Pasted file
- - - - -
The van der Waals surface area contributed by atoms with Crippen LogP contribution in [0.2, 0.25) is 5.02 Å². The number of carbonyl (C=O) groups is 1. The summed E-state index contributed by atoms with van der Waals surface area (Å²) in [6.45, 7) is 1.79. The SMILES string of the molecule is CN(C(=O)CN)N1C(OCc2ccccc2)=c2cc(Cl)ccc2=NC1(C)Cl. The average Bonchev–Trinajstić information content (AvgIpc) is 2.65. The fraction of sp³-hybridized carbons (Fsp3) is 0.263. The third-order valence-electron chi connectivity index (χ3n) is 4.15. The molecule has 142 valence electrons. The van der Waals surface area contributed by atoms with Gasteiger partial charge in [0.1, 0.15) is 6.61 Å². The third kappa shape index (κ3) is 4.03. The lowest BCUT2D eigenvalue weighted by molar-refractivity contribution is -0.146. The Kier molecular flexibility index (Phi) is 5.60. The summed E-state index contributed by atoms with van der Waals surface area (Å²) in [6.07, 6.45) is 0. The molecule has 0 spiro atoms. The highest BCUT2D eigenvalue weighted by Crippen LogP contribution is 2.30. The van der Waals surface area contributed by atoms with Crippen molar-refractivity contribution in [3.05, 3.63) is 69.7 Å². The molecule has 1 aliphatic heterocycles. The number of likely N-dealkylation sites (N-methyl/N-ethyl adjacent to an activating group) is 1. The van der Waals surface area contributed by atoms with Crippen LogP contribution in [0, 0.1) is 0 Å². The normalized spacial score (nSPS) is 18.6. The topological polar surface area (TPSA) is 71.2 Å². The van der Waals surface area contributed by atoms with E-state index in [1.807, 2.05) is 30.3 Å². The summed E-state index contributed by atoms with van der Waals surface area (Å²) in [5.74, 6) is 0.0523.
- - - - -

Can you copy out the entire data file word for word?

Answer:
The van der Waals surface area contributed by atoms with Crippen LogP contribution in [0.2, 0.25) is 5.02 Å². The number of carbonyl (C=O) groups is 1. The summed E-state index contributed by atoms with van der Waals surface area (Å²) in [6.45, 7) is 1.79. The SMILES string of the molecule is CN(C(=O)CN)N1C(OCc2ccccc2)=c2cc(Cl)ccc2=NC1(C)Cl. The average Bonchev–Trinajstić information content (AvgIpc) is 2.65. The fraction of sp³-hybridized carbons (Fsp3) is 0.263. The third-order valence-electron chi connectivity index (χ3n) is 4.15. The molecule has 142 valence electrons. The van der Waals surface area contributed by atoms with Gasteiger partial charge in [0.1, 0.15) is 6.61 Å². The third kappa shape index (κ3) is 4.03. The lowest BCUT2D eigenvalue weighted by molar-refractivity contribution is -0.146. The Kier molecular flexibility index (Phi) is 5.60. The summed E-state index contributed by atoms with van der Waals surface area (Å²) in [6.07, 6.45) is 0. The molecule has 0 spiro atoms. The highest BCUT2D eigenvalue weighted by Crippen LogP contribution is 2.30. The van der Waals surface area contributed by atoms with Crippen molar-refractivity contribution in [3.05, 3.63) is 69.7 Å². The molecule has 1 aliphatic heterocycles. The number of likely N-dealkylation sites (N-methyl/N-ethyl adjacent to an activating group) is 1. The van der Waals surface area contributed by atoms with Crippen LogP contribution in [0, 0.1) is 0 Å². The normalized spacial score (nSPS) is 18.6. The topological polar surface area (TPSA) is 71.2 Å². The van der Waals surface area contributed by atoms with E-state index in [1.807, 2.05) is 30.3 Å². The summed E-state index contributed by atoms with van der Waals surface area (Å²) in [5.74, 6) is 0.0523.